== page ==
It is easy to get swept away with the importance of the event, because of our involvement. But it was not a decisive battle. The loss of a single German ship was never going to critically alter the fortunes of World War Two. On the other hand, the scuttling of the "pocket battleship" the Admiral Graf Spee provided a much needed propaganda boost for the Allies.
The Admiral Graf Spee was at sea when World War Two began. She spent a couple of months in the Atlantic searching for British merchant vessels, and she sank several. The Royal Navy assembled a number of warships to hunt for the German ship, and on 13 December 1939 a British cruiser force located her.
The engagement in the South Atlantic between the Admiral Graf Spee, and three Allied cruisers (the British heavy cruiser Exeter, the British light cruiser Ajax and the New Zealand light cruiser Achilles) was tactically a draw, but the lighter British ships took more of a beating. Exeter was left crippled and was knocked out of the battle. Had the Germans not lost their nerve and run to a neutral port, Montevideo, the battle would probably have been a major defeat for the Allies, and our own Achilles may well have ended up on the bottom of the South Atlantic.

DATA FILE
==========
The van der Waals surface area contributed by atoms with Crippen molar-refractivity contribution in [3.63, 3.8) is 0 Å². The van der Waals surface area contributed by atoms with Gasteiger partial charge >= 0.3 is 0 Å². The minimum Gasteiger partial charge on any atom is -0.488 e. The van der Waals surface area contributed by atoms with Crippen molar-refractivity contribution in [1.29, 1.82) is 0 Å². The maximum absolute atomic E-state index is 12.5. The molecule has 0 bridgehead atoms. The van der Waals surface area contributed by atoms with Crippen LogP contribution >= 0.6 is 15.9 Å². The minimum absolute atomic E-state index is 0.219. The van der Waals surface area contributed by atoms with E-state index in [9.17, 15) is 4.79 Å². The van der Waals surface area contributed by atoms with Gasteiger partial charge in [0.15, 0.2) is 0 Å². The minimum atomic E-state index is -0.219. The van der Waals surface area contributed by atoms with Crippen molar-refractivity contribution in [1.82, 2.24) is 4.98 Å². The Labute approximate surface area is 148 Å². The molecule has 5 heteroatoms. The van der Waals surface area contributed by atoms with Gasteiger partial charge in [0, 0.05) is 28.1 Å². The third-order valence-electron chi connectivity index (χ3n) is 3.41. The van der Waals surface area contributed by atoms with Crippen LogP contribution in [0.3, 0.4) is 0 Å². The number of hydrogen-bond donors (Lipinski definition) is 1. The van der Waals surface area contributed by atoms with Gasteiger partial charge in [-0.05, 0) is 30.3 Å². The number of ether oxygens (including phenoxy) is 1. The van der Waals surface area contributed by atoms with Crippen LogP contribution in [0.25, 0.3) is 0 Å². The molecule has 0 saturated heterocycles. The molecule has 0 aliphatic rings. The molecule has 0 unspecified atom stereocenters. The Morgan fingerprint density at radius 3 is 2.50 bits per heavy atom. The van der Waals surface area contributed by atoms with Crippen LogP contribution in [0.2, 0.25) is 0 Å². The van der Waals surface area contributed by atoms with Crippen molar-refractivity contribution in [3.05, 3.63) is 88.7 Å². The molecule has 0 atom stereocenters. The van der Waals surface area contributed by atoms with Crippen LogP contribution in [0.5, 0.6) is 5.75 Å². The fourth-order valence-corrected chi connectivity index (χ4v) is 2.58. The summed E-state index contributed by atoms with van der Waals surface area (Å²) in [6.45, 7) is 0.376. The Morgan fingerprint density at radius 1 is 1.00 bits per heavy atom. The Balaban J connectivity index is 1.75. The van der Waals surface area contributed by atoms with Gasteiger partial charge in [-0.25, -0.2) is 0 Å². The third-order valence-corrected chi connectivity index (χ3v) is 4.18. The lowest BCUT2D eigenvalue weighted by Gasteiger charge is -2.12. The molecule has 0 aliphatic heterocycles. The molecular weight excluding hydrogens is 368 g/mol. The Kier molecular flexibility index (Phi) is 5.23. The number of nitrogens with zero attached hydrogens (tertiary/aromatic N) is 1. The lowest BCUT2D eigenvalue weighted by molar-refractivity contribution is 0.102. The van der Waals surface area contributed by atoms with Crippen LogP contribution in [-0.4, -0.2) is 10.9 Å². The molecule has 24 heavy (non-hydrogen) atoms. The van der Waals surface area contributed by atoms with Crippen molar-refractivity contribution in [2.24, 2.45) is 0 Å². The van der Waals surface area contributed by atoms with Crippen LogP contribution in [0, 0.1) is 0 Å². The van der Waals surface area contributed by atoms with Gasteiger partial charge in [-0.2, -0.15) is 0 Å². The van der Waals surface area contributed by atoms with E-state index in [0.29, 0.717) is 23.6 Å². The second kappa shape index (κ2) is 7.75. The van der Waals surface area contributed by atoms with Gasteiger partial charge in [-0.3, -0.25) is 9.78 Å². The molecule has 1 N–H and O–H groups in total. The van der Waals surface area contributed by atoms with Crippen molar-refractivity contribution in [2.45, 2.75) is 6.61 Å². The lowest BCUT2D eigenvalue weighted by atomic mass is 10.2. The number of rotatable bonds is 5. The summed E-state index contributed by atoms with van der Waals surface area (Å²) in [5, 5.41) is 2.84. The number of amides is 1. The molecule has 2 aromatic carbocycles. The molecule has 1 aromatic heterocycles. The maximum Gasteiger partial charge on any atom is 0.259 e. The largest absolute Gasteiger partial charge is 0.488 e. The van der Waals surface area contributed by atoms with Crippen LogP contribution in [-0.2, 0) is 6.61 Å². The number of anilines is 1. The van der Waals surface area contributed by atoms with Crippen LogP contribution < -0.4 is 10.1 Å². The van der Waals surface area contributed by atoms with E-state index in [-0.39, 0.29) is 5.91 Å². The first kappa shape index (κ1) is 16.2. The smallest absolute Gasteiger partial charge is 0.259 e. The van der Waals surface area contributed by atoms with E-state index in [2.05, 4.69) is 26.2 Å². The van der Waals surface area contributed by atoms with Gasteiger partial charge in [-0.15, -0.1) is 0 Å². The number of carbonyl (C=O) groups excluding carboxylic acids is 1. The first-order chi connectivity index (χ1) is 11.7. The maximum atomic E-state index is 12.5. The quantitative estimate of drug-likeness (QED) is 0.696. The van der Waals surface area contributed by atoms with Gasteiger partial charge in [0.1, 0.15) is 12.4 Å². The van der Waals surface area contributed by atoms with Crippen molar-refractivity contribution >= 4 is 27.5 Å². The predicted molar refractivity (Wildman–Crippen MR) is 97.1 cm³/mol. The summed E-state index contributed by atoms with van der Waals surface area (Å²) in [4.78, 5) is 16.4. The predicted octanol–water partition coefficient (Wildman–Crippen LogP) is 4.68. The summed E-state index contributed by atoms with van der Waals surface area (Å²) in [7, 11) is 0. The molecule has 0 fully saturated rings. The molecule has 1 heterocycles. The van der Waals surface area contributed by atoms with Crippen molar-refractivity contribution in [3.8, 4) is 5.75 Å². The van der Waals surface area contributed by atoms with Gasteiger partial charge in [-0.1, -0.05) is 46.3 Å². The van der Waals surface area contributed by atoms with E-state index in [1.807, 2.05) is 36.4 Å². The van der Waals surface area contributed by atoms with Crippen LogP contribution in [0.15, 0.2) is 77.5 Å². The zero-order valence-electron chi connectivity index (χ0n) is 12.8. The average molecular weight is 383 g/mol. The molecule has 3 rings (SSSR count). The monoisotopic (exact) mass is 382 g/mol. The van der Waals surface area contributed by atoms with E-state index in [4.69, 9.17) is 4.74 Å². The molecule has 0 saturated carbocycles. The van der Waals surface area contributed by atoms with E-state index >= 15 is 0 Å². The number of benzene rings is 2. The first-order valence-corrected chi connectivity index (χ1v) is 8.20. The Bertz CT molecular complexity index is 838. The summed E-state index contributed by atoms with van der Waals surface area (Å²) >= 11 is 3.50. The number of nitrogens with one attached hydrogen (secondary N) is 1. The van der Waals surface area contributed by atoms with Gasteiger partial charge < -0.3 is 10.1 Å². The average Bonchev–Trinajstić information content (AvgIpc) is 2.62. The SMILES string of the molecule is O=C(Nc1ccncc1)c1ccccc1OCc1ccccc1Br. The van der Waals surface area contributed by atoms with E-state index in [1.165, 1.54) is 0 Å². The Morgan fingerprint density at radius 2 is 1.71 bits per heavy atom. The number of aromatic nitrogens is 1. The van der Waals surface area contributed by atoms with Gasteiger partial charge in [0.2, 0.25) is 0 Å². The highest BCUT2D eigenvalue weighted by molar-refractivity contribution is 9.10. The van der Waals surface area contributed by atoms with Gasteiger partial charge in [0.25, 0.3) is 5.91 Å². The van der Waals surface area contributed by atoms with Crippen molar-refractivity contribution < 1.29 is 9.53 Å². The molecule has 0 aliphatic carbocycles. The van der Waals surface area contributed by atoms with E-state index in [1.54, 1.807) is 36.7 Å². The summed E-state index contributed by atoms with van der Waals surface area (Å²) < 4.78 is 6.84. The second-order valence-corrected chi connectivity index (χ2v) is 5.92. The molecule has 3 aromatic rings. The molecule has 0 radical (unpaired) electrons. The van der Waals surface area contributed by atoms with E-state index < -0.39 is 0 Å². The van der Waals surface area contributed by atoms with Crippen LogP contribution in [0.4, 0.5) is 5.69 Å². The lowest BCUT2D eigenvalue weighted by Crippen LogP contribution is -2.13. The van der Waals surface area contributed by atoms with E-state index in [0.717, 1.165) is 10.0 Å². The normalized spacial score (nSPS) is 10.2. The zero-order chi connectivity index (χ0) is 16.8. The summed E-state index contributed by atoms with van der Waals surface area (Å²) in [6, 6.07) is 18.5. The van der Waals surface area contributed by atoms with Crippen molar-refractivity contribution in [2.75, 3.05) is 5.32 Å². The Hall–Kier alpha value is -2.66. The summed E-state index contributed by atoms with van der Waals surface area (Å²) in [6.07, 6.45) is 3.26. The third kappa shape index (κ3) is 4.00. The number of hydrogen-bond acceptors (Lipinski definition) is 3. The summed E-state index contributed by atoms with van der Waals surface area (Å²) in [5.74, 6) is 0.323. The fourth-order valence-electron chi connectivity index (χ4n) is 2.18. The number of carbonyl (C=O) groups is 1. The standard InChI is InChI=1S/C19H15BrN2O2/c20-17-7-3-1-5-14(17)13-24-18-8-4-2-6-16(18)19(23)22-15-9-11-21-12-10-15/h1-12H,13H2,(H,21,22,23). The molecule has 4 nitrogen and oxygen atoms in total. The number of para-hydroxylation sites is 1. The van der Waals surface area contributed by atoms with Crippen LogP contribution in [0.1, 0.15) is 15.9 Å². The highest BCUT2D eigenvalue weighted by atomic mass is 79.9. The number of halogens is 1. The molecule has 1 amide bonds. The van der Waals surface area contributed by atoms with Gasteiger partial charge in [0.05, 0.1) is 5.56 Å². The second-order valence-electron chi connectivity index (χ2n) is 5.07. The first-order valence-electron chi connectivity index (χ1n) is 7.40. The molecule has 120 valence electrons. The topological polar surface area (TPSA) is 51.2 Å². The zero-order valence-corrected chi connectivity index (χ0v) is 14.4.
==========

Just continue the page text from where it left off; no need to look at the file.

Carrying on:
A chart showing the action on 13 December
The decision by the German captain Hans Langsdorff to scuttle his ship still baffles historians. It appears he grew convinced that an overwhelming Allied naval force was waiting outside Montevideo harbour. In fact, the only Allied ships on hand were the two light cruisers Ajax and Achilles, and the heavy cruiser Cumberland. Had the Graf Spee gone out to fight she may well have fought her way to safety.
International law meant that the Graf Spee had to either leave Montevideo by 17 December, or face internment. So on 17 December the Graf Spee set sail, only to be scuttled on Langsdorff's orders. He did this because he believed the Germans were doomed, and he wanted no further loss of life - except for his own. He shot himself two days later.
The scuttling of the Admiral Graf Spee
It's also almost unique among the battles we remember from the World Wars , because it didn't involve huge numbers of New Zealand dead. The New Zealand casualties were light - only two dead out of 72 Allied losses.